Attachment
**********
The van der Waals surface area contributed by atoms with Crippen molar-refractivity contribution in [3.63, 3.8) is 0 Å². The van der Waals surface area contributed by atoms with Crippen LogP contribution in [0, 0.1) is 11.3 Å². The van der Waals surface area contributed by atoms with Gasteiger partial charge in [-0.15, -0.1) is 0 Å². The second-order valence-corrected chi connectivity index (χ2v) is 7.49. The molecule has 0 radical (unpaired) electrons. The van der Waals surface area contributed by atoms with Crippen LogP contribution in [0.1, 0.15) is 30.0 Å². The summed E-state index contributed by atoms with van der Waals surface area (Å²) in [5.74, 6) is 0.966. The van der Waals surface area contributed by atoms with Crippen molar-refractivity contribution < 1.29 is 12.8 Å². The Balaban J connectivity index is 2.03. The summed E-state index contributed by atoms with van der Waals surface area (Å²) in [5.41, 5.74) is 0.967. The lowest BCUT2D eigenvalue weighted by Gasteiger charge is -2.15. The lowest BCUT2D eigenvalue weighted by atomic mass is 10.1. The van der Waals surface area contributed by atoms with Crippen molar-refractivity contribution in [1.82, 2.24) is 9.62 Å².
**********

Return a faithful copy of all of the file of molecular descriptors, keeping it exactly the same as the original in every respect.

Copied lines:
The van der Waals surface area contributed by atoms with Crippen molar-refractivity contribution in [3.63, 3.8) is 0 Å². The van der Waals surface area contributed by atoms with Crippen LogP contribution in [0, 0.1) is 11.3 Å². The van der Waals surface area contributed by atoms with Gasteiger partial charge in [-0.15, -0.1) is 0 Å². The second-order valence-corrected chi connectivity index (χ2v) is 7.49. The molecule has 0 radical (unpaired) electrons. The van der Waals surface area contributed by atoms with Crippen LogP contribution in [0.1, 0.15) is 30.0 Å². The summed E-state index contributed by atoms with van der Waals surface area (Å²) in [5.74, 6) is 0.966. The van der Waals surface area contributed by atoms with Crippen molar-refractivity contribution < 1.29 is 12.8 Å². The Balaban J connectivity index is 2.03. The summed E-state index contributed by atoms with van der Waals surface area (Å²) in [5.41, 5.74) is 0.967. The lowest BCUT2D eigenvalue weighted by Gasteiger charge is -2.15. The lowest BCUT2D eigenvalue weighted by atomic mass is 10.1. The van der Waals surface area contributed by atoms with Crippen molar-refractivity contribution in [1.82, 2.24) is 9.62 Å².